The International Finance Corporation will invest $100 million in a hydropower plant in Pakistan, a $1.7 billion project the group says will address severe power shortages and spur growth in the region.
The 720MW Karot project, which is expected to be operational in five years, represents the largest hydroelectric project to date for the IFC, the World Bank’s private investment arm. The plant is being developed by the Karot Power Company, a subsidiary of state-owned China Three Gorges, marking the IFC’s first project finance engagement with the firm.
The facility will be built on the Jhelum River in Pakistan’s Punjab Province just east of Islamabad, bringing clean energy to around three million residents in a country suffering from a severe power deficit, according to the IFC. It is expected to generate 3GWh of net energy annually.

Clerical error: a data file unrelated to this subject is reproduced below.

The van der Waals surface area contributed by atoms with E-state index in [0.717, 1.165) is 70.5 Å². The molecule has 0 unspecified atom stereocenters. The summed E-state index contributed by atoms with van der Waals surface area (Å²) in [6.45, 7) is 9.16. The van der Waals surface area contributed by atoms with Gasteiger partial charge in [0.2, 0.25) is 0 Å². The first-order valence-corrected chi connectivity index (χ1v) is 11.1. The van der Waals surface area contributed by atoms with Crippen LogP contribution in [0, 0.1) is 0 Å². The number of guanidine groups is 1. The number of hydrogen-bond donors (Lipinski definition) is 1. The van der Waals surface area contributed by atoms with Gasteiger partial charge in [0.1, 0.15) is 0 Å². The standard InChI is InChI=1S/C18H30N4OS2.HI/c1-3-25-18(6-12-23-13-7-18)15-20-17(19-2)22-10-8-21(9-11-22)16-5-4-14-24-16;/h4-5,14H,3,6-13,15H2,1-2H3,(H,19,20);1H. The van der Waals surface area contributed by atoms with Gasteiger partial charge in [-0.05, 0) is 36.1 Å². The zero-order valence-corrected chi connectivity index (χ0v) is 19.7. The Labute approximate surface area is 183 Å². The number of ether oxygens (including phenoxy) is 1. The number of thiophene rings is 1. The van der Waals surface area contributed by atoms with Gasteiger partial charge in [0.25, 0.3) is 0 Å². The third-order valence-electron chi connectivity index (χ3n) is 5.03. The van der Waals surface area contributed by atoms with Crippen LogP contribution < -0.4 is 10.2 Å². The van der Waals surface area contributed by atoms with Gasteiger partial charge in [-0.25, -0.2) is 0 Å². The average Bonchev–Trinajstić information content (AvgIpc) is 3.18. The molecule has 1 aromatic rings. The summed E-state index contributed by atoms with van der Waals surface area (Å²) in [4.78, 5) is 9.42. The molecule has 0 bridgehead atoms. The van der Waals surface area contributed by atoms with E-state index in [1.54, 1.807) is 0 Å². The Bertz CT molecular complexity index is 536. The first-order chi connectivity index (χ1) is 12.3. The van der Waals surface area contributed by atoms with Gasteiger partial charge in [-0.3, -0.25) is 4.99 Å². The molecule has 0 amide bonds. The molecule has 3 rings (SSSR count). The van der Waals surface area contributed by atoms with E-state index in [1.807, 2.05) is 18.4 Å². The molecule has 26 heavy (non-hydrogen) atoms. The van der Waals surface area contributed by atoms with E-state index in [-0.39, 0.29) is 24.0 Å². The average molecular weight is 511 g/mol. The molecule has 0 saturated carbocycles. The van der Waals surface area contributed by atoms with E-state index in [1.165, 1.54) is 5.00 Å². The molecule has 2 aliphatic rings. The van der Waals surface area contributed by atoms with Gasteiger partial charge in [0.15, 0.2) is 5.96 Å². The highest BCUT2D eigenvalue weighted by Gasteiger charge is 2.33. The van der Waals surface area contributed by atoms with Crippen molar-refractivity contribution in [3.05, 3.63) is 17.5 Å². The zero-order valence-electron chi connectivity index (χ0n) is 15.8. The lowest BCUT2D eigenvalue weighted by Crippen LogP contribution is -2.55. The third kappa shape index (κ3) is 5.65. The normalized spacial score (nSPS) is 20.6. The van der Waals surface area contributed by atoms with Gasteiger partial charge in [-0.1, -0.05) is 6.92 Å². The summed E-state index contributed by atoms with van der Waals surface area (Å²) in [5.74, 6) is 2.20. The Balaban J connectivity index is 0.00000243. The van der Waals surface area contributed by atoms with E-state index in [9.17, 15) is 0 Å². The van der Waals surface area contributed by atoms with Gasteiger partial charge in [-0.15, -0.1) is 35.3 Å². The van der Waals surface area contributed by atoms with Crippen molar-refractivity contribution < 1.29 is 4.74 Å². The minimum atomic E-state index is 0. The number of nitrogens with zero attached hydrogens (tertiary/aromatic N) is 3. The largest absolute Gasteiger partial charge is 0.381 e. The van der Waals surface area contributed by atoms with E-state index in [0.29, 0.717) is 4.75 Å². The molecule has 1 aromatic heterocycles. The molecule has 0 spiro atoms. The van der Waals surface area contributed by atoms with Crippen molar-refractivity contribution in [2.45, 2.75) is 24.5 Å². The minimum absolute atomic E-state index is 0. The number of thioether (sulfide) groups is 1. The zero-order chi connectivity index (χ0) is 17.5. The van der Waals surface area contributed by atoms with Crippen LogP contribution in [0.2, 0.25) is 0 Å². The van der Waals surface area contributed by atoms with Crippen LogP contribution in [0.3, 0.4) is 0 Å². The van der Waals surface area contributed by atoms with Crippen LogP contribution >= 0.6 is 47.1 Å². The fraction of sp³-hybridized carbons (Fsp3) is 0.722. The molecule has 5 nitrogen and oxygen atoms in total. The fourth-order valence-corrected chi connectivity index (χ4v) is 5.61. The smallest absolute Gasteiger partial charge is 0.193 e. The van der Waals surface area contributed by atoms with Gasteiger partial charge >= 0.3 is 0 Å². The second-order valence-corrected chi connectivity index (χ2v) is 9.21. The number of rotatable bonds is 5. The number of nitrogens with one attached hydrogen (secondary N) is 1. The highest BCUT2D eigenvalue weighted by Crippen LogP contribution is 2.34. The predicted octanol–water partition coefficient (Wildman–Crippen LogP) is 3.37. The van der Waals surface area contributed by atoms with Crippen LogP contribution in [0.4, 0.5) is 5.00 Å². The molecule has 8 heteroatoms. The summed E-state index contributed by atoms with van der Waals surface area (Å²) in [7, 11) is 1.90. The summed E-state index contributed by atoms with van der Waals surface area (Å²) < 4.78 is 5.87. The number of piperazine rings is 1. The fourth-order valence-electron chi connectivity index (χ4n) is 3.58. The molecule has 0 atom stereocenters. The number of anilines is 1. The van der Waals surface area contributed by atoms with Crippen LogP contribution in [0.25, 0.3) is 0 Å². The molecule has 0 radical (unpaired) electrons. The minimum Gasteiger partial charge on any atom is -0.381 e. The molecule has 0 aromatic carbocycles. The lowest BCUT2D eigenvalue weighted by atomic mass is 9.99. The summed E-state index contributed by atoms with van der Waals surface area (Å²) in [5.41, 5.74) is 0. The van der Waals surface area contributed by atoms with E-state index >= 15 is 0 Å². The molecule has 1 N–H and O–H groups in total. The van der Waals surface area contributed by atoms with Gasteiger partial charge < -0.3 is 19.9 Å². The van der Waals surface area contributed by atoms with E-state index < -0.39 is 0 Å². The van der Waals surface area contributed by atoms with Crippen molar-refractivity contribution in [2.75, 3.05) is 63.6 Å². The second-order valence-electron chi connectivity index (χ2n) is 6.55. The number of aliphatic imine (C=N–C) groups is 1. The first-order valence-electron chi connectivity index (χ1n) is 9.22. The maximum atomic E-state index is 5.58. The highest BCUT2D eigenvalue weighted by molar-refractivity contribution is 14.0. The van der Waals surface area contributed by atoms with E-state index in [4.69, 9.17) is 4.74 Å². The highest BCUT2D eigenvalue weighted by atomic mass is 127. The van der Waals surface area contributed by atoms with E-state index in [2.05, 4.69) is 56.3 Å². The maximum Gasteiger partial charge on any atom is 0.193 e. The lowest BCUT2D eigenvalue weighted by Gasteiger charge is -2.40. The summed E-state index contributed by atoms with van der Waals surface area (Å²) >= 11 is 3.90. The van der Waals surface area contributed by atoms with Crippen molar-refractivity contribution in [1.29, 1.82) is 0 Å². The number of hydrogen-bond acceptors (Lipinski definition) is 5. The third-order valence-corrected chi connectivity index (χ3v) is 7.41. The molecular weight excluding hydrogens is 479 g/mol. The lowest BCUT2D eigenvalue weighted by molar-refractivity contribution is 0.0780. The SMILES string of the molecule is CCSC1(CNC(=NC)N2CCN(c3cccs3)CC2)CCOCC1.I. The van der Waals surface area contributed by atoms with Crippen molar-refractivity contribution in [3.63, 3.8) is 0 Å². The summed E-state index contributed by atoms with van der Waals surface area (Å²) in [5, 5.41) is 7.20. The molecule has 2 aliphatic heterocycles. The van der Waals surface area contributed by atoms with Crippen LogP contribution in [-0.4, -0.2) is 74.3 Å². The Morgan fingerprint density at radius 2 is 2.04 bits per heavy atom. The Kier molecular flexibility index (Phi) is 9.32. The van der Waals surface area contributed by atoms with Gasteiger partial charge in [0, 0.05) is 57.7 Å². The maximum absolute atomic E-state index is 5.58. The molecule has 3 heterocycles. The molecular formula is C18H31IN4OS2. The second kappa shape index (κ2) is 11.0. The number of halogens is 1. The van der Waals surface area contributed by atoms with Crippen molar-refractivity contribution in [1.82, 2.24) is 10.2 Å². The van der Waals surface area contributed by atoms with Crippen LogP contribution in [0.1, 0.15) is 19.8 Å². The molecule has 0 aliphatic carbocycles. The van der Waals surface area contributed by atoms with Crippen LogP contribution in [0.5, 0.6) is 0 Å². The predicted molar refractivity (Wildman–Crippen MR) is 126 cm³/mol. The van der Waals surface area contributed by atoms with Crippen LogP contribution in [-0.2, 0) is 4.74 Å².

“Improving access to electricity in Pakistan is a priority for the IFC and the World Bank Group,” said IFC global director for infrastructure and natural resources Bernard Sheahan.
The institution collaborated with the China Export Import Bank, China Development Bank and Silk Road Fund for the project, which is part of a World Bank Group initiative to mobilise $10 billion in investments to plug Pakistan’s power gap. The group’s exposure to the country is its second-highest of all nations in the region.